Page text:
Adolescent Jamie, soon to become Shanghai Jim, lives a life of privilege among the expat community in China in the late 1930s and into 1941. But Pearl Harbor brings the chaos of wartime to his sheltered environment. Separated from his parents, Jim begins a phantasmagoric pilgrimage through various milieus, the main one being the Lunghua internment camp. Ballard?s rendering of Jim?s complex psyche involves surreal visions and a guilty yet at times exultant complicity with the raw barbarism of warfare. Jim?s improbable ecstatic vision of the atomic blast that incinerated Nagasaki some 400 miles distant from Lunghua records the Promethean birth of our current condition. Unsparing in its depiction of suffering and yet somehow ennobling of mankind?s essential nature, the novel is a seductive whirlpool, a vivid fever dream.

Spielberg?s version? Not so much. A tidy and reverential screenplay by Tom Stoppard, and fine acting by Christian Bale and John Malkovich, among others, as well as craftsmanlike direction and gorgeous cinematography, all fail to capture the hallucinatory and claustrophobic effects of the book. The film exudes a Masterpiece Theatre glow at odds with the novel?s beheadings and open sores, and turns a tale of being erotically “half in love with easeful death” into one of standard Hollywood heroism.

If American readers can be grateful that, however far from the original, Spielberg’s film of Empire of the Sun has kept the book in print in the U.S., they should be equally hopeful that something will bring his two most recent — and perhaps final — volumes to these shores.

Kingdom Come is the fourth book in a thematically related quartet of late-career Ballard novels that examine the churning rivers of manic Freudian hellfire beneath the placid consumerist culture of the middle class. Ballard?s complex brief, simplistically rendered, maintains that the banishment of spirituality and the suppression of many primal human drives in favor of status seeking and the most limited hunter-gatherer reflexology has resulted in a crippled and clinically insane culture — a culture fated to erupt in irrational and often violent compensatory ways.

A British megamall known as the Brooklands Metro-Centre experiences a seemingly random fatal shooting. One of the victims is the father of protagonist Richard Pearson, ex-advertising man. Traveling from London to the scene of the crime, Pearson discovers that the mall and its associated sporting culture have become a nucleus of a militant new religion. At first staunchly opposed to the jingoistic and nativist cult, Pearson experiences a transformative revelation that leaves him at the apex of the mercantile hagiography, where he helps the movement blossom to new dimensions of “voluntary insanity.”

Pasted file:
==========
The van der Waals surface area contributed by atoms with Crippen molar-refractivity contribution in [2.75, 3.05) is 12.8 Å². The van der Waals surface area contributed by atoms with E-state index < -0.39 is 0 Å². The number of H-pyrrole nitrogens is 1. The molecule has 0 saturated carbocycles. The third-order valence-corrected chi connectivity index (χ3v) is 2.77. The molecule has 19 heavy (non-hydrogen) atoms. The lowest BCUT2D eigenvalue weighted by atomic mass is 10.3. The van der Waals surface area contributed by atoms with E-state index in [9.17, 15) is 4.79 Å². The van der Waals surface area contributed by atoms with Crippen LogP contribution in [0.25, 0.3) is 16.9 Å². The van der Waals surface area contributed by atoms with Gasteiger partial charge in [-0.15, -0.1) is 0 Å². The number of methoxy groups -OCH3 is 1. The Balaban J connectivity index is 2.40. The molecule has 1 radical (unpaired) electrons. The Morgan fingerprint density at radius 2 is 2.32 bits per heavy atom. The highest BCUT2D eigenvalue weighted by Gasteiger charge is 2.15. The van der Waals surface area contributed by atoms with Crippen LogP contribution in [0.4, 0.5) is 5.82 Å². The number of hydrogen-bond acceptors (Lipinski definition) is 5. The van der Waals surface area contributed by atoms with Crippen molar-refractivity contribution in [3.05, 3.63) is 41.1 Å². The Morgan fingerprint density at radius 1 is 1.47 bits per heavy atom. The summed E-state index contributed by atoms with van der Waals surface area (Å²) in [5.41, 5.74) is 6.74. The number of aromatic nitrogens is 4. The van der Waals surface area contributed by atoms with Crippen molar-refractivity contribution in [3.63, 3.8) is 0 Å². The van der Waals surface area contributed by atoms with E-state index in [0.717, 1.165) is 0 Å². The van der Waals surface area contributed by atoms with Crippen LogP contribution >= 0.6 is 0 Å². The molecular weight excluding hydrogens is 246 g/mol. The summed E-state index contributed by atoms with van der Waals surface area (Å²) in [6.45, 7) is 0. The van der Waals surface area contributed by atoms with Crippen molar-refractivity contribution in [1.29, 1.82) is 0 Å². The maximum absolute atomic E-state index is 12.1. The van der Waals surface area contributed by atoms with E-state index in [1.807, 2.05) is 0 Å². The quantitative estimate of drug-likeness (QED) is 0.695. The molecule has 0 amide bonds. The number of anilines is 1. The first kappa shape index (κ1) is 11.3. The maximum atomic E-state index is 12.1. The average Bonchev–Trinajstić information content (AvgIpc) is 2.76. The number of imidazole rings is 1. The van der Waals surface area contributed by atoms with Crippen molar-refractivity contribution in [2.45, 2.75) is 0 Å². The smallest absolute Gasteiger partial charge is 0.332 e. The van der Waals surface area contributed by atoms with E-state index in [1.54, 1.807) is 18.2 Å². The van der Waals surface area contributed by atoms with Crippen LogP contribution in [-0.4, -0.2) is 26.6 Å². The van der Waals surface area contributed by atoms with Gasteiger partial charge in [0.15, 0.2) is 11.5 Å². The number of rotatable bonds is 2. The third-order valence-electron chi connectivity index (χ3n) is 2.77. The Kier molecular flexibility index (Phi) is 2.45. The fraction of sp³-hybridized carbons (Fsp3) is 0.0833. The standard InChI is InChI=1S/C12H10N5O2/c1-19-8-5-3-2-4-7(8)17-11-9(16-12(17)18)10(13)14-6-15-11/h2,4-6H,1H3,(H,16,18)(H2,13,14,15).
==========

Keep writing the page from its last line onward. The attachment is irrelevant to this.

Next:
Ballard?s stock troupe of actors who have been his loyal partners forever — brutishly intellectual doctors, damaged femmes fatales, Fisher King sacrificial heroes — speaking their often hilariously out-of-sync lines, enact a perverse vest-pocket apocalypse. As always, Ballard?s vivid metaphors entice, and his acerbic aperçus provoke: “Wherever sports play a big part in people?s lives you can be sure they?re bored witless and just waiting to break up the furniture.” It?s Frank Capra?s Meet John Doe (1941) for the YouTube generation.

Miracles of Life — the title refers to Ballard?s three children and their centrality in his existence — was crafted in the wake of Ballard?s mortal diagnosis, and yet its tenor is composed, grateful, ruminative, and sweet. If this book is to serve as the capstone to Ballard?s career, he will be remembered as a man, satisfied with his life, who made his exit with nobility and dignity and an undiminished measure of artistry. Fully the first half of the book deals with his formative years in Shanghai — the very material that stoked Empire of the Sun. Readers will find revelations in how the reality veered from the fictional treatment of this core period in Ballard?s life. The latter half of the book tackles everything of note from 1946 to the present, including the sad death of Ballard?s young wife, also fictionalized in the underrated The Kindness of Women (1991). Overall, while lacking any major revelations, this autobiography highlights the roots of Ballard?s art while confirming that his insights into society at large extend to his own personal arc of being.

A Blakean Cassandra honored in his own country, Ballard deserves equal laurels in America, a dream country whose portrait and influence he has so indelibly etched in his books, and which exists in no truer form than in his skull.